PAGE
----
Employee Problems: In a Partnership

by Business Coach Chuck

 

 

There’s a good chance that you were told prior to entering into your business partnership that it was like a marriage.  There is also a good chance that when people told you that, you did not believe them.  Now that you have been in a partnership for a while, not only do you believe them, but also you are probably beginning to understand that it is more like a marriage than marriage itself.  All of those complexities are for another article.

Here, we are going to get a handle on partnerships and the problem employee.

My work with owner-operated business borrows heavily from the work that is done with families.  There are obvious reasons for this. Owner-operated businesses often impact and are enmeshed with the family and vice versa.  When there are partners that simply means that the business is enmeshed with more families.  Beyond that, however, there are more subtle differences.  The owners are not  employees.  I’m not talking technicalities here of whether the company is incorporated and the owners are, for tax purposes,  employees.  I’m talking ownership and the impact that has on the dynamic with employees.  

Employees of an owner-operated company are much more subject to any trait, thought, emotion, mood, desire, or belief of the owners than they would be to a manager in a publicly owned company.  This can be a good thing.  The enthusiasm of the owners can be invigorating.  The sense of purpose can be inspiring.  However, as long as the owner has broken no law, there is no higher authority to go to if one disagrees or is in conflict with the owner.  This means that employees in an owner-operated business are very focused on the owner.

The power context of an owner-operated business is very much like that of a family, where authority comes, or should come, from the parents.  It is very important that the employees see consistency and stability coming from the owners.  Partners, like spouses, will disagree.  Open conflict, however, breeds insecurity low morale.  This in turn can often trigger what can be most easily understood as childish behavior on the part of certain employees.  Just like a child in a home where there is parental discord, one will play one off of the other.  This happens in offices all the time.  It happens with greater impact in owner-operated businesses, because the owner cannot be replaced.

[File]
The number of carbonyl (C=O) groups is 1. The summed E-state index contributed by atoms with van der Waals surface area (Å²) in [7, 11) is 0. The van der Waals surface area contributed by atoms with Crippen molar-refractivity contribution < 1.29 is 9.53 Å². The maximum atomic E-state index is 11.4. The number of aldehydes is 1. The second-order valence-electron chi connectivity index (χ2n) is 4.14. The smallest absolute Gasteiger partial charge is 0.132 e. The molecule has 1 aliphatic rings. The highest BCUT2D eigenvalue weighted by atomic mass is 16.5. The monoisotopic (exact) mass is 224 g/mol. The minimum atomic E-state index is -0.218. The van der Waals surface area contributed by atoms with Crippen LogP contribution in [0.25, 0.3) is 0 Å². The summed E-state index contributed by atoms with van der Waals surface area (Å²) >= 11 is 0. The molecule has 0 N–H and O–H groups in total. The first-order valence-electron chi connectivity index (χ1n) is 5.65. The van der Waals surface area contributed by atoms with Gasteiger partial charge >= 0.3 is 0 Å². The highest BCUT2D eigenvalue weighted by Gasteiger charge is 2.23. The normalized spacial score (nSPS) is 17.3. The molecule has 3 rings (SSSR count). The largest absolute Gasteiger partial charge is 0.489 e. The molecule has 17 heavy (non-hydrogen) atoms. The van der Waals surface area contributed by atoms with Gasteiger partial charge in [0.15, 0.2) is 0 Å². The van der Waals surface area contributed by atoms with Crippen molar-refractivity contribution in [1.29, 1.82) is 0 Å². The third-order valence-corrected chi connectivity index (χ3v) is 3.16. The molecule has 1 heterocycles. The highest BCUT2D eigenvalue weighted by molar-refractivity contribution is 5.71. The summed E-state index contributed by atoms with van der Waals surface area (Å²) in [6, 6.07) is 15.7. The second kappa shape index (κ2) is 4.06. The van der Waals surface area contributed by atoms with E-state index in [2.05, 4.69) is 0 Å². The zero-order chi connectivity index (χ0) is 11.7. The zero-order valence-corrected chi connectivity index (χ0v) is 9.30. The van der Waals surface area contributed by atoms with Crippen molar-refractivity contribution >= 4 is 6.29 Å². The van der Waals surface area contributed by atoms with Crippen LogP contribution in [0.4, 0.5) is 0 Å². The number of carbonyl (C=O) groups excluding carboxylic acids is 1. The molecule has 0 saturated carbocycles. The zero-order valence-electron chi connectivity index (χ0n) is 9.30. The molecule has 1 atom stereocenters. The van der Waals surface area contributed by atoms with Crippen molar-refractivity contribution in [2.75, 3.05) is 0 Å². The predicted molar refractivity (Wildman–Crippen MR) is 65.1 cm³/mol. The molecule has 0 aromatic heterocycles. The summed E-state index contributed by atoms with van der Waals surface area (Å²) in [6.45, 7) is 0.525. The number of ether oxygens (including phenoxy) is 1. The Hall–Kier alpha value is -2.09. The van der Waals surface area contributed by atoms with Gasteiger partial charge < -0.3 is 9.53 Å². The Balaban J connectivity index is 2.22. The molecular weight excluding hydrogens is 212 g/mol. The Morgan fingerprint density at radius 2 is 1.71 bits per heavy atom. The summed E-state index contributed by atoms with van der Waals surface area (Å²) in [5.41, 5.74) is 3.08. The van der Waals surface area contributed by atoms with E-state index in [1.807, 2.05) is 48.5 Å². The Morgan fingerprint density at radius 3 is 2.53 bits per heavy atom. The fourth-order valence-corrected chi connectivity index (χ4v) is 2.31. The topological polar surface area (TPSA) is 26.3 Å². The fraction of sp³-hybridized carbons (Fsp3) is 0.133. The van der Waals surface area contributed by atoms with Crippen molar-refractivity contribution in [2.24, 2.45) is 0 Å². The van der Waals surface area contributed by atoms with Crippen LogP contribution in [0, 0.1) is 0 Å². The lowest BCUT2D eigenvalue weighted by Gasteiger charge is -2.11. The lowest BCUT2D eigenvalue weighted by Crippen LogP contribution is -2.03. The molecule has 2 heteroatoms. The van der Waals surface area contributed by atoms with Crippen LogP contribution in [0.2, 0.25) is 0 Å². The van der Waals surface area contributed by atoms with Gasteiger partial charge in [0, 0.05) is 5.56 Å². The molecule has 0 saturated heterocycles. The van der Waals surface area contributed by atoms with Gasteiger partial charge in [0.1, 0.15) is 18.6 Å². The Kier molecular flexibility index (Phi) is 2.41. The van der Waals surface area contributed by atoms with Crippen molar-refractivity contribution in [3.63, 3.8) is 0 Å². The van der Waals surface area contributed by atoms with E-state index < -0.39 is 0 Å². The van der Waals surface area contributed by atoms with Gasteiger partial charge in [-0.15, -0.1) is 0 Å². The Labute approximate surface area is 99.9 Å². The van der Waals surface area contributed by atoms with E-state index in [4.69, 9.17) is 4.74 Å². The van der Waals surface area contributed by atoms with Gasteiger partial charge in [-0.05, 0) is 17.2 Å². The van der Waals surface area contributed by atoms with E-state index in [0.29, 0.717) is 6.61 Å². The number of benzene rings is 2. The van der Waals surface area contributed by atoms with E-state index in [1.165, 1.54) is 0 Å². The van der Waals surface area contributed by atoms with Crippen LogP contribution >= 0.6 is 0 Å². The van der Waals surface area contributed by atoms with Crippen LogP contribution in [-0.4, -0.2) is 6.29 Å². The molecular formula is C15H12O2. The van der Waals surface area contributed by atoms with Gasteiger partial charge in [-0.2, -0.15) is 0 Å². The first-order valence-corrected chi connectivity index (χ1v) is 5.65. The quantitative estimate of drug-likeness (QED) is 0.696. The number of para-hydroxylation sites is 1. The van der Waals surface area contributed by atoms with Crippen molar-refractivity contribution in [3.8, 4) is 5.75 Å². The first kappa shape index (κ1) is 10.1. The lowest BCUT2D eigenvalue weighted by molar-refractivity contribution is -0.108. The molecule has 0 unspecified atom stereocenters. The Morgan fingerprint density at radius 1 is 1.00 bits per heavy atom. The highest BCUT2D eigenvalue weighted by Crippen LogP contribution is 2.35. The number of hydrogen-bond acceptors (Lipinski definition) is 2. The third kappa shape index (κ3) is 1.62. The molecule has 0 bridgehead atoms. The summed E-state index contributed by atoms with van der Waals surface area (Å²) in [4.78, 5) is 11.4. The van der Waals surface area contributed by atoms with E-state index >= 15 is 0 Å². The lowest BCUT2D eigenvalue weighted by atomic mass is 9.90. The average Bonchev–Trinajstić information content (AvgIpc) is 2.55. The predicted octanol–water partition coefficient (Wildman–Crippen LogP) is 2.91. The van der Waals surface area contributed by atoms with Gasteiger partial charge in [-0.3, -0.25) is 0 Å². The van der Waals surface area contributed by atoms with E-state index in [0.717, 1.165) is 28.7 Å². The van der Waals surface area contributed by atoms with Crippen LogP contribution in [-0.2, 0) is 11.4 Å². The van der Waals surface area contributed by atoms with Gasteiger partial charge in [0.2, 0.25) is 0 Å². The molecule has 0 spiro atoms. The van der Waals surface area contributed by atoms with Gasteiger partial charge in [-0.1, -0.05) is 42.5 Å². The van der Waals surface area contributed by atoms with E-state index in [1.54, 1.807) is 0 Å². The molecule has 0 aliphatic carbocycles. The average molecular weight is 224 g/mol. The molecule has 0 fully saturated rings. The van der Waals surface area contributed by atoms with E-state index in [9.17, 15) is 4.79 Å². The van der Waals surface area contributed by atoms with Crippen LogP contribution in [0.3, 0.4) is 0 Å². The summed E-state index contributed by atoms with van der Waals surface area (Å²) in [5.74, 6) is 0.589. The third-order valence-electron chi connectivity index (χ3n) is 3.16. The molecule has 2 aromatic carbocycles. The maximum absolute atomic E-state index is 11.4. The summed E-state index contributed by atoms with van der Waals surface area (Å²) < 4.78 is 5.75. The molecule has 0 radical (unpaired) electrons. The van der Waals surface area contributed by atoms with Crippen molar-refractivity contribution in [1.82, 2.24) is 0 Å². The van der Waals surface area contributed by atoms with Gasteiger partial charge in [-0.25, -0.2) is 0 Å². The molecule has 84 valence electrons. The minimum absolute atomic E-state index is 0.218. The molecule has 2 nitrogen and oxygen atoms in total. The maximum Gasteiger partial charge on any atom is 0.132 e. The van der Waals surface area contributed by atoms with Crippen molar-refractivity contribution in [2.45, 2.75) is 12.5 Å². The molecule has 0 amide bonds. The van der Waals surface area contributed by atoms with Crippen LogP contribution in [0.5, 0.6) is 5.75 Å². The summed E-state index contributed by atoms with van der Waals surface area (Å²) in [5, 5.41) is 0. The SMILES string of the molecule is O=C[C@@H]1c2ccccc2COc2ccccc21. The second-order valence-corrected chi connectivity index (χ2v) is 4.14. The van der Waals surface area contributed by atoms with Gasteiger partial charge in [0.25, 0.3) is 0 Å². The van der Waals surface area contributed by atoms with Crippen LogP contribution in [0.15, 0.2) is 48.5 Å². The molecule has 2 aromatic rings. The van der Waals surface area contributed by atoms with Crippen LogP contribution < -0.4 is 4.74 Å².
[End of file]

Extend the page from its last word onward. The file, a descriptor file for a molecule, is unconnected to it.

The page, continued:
Another thing that often happens in an owner-operated business is that the owner will hire a manager and then come in and take over, in front of the other employees.  As an owner, if you ever wish to be able to take a vacation with the peace of mind that things are being taken care of, this is NOT the way to do it.  However, it only compounds the problem if the other partner comes out and tries to undo what the other partner is doing.  Chaos will reign.  

Problems that result from conflict of authority are many.  It will bring out the worst in your worst employees.  It will stifle the good of your best employees and drive them away.    

What needs to happen is that the partners need to have regular communication and come to agreement as to how things are to get done.  Once this is done, the same things need to happen between the partners and managers.  Doing this in a way that supports and empowers your employees while making personal responsibilities clear, accomplishes many things.  It goes a long way to making an emotionally safe place for employees to thrive and a place where unproductive personality manipulation will find it very difficult to take root.  

How do you know if you have an employee problem or a problem in the way you are managing?  One way to tell is that if you seem to get employee problems that feel the same, over and over again, from different employees, chances are it is dynamic.  This means that before placing blame it is important to get to the root cause and do something different.  As owners, the dynamic starts here, and that is where the solution needs to begin or the problem is just going to keep showing up.